The mechanical work, in general, is accompanied by an equal change in enthalpy (total energy) of a particle system ("Particle system", 1), which does not disappear after the performed work and constrains the reciprocating engines efficiency. In case of the chemical reaction, this work is the Gibbs free energy ("Chemical interaction", 1) absolute value. For example, when the process is isobaric, then the gas energy density (pressure) remains constant, but the particle system is changing in volume.

The correct equation of the law of conservation of energy looks like: $\Delta Q=\Delta H+A=\Delta U+P\Delta V+A=\Delta U+2P\Delta V\tag{20}$ The reciprocating engine efficiency cannot exceed 50%, because a useful thermal energy is expended fifty-fifty on the gas expansion and on the useful mechanical work. Examples:

The work for a substance mole: $A=P\Delta V=R\Delta T\tag{21}$ The total system heat capacity, which does a mechanical work: $\frac{\mathrm{d}Q}{\mathrm{d}T}=C_M+2R\tag{22}$ The adiabatic index or the work effectiveness, as a ratio of the total heat capacity to the gas heat capacity is: $\gamma=\frac{\mathrm{d}Q}{\mathrm{d}U}=1+\frac{2R}{C_M}\tag{23}$ Since $$C_M\geq 3R$$ for most of gases, $$1<\gamma<5⁄3$$.

## Speed of longitudinal waves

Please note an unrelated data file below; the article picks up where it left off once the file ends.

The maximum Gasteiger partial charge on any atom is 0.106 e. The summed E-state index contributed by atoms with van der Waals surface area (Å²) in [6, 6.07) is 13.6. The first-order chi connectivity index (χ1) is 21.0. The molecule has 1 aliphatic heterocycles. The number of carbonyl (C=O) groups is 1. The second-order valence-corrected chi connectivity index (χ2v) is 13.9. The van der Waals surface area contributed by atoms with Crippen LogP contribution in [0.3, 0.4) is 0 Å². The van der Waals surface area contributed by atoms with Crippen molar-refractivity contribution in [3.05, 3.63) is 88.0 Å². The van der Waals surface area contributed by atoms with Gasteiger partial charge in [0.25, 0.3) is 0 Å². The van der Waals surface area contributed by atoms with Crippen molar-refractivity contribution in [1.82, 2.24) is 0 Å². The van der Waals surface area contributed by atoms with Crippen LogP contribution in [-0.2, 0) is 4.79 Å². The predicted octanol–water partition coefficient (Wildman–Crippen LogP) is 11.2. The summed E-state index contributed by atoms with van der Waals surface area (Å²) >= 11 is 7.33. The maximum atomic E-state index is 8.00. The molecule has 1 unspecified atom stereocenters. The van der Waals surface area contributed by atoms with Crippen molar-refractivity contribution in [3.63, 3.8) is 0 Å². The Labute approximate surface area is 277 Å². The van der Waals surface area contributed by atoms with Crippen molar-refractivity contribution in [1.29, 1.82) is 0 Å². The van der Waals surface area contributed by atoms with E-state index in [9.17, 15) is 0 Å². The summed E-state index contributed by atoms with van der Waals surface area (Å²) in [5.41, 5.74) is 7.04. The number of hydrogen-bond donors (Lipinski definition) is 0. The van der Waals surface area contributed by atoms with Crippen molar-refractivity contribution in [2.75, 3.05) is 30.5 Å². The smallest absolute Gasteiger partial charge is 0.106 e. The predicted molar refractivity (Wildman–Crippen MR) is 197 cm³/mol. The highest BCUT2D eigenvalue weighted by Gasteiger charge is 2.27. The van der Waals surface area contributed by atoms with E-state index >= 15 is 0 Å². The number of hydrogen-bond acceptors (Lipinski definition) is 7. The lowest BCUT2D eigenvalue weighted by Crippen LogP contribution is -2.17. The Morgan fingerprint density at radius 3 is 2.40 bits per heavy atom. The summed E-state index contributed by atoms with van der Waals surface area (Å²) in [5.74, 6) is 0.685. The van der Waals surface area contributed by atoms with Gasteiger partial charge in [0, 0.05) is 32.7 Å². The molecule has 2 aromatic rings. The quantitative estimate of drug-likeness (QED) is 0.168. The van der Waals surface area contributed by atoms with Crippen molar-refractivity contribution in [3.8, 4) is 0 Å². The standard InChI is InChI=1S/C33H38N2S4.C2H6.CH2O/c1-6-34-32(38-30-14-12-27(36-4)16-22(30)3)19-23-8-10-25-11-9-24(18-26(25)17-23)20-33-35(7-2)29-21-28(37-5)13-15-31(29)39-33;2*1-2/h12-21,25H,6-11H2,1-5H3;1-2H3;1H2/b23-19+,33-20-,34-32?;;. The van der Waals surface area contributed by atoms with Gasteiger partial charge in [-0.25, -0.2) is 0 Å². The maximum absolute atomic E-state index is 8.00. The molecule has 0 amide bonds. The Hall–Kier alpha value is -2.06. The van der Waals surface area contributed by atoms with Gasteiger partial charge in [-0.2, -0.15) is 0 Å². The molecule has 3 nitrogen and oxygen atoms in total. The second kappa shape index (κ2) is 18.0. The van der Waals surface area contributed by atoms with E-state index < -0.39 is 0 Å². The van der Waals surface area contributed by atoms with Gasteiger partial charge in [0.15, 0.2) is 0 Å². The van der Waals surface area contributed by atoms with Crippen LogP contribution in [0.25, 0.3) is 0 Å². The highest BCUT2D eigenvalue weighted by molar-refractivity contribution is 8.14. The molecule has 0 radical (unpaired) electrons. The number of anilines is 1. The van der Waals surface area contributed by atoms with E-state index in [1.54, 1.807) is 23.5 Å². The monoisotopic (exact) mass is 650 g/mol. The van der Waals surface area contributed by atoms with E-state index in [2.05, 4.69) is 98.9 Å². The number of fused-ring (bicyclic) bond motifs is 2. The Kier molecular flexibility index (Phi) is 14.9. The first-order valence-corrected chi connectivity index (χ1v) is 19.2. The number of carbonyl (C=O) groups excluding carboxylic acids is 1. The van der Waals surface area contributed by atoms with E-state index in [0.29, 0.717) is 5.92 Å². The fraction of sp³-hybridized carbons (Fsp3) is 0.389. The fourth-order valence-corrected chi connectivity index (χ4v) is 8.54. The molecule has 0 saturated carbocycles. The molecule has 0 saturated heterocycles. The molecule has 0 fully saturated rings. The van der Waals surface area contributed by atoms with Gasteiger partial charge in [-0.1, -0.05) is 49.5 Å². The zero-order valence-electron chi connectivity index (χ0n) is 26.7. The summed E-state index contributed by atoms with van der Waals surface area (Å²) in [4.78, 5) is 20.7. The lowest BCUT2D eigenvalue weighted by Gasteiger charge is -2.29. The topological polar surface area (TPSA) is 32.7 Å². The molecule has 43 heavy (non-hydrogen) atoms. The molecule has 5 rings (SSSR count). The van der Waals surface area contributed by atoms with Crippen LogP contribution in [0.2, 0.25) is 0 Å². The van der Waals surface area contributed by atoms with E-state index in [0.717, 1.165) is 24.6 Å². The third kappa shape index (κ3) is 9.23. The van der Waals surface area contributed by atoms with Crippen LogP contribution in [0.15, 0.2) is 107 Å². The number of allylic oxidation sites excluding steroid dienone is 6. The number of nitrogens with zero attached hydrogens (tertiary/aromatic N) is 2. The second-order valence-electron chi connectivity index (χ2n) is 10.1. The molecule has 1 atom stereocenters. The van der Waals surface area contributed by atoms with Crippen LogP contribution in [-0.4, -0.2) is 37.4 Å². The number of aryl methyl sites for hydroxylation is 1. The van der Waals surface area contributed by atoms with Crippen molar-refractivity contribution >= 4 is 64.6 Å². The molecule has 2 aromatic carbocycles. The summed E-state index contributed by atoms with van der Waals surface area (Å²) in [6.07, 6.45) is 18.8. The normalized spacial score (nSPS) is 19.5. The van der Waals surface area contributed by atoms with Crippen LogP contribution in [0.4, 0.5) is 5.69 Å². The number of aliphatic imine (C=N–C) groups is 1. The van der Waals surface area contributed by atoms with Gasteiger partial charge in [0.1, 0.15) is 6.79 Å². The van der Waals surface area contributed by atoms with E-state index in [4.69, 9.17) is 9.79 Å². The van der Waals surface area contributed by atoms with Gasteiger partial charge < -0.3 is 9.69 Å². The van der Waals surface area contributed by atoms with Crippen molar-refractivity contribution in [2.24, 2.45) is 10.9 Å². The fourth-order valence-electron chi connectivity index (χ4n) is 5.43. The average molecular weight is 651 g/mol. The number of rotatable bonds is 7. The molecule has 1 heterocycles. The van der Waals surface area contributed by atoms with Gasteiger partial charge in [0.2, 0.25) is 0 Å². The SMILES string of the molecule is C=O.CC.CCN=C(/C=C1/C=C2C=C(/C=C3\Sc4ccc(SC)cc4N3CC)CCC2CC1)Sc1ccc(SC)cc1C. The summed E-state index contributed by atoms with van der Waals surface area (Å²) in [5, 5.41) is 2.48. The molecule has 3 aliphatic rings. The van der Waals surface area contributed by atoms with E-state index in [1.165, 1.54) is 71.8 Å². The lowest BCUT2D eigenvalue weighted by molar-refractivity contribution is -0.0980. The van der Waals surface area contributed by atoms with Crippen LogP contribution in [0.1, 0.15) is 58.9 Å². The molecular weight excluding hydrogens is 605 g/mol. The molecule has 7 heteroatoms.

The adiabatic process equation is: $C_M\Delta T+2P\Delta V=0\tag{24}$ The equation of state for an ideal gas mole and its total differential is: $PV=RT\tag{25}$ $P\Delta V+V\Delta P=R\Delta T\tag{26}$ Substitution of $$\Delta T$$ from (24) into (26) produces an equation, which is expressed by an adiabatic index (23): $\gamma\frac{\Delta V}{V}+\frac{\Delta P}{P}=0\tag{27}$ When $$\Delta\rho\ll\rho$$ the following transition from a molar volume to a density is valid: $\frac{\Delta V}{V}=\frac{V_2-V_1}{V}=\frac{\rho}{\rho_2}-\frac{\rho}{\rho_1}\approx-\frac{\rho_2-\rho_1}{\rho}=-\frac{\Delta\rho}{\rho}\tag{28}$ $\gamma\frac{\Delta\rho}{\rho}=\frac{\Delta P}{P}\tag{29}$ Here’s a known formula for a speed of longitudinal waves ("Waves", 5): $c=\sqrt{\frac{\Delta P}{\Delta\rho}}\tag{30}$ The expression of (29) by this speed and multiplication by a molar volume $$V$$ produces the formula of sound speed, where $$M$$ is a molar mass: $\gamma P=\rho c^2\tag{31}$ $\gamma PV=Mc^2\tag{32}$ $c=\sqrt{\frac{\gamma RT}{M}}\tag{33}$ Substitution for the air $$\gamma$$ = 1,4; $$M$$ = 0,03 kg/mole; gives the sound speed of 337 m/s at 20°C.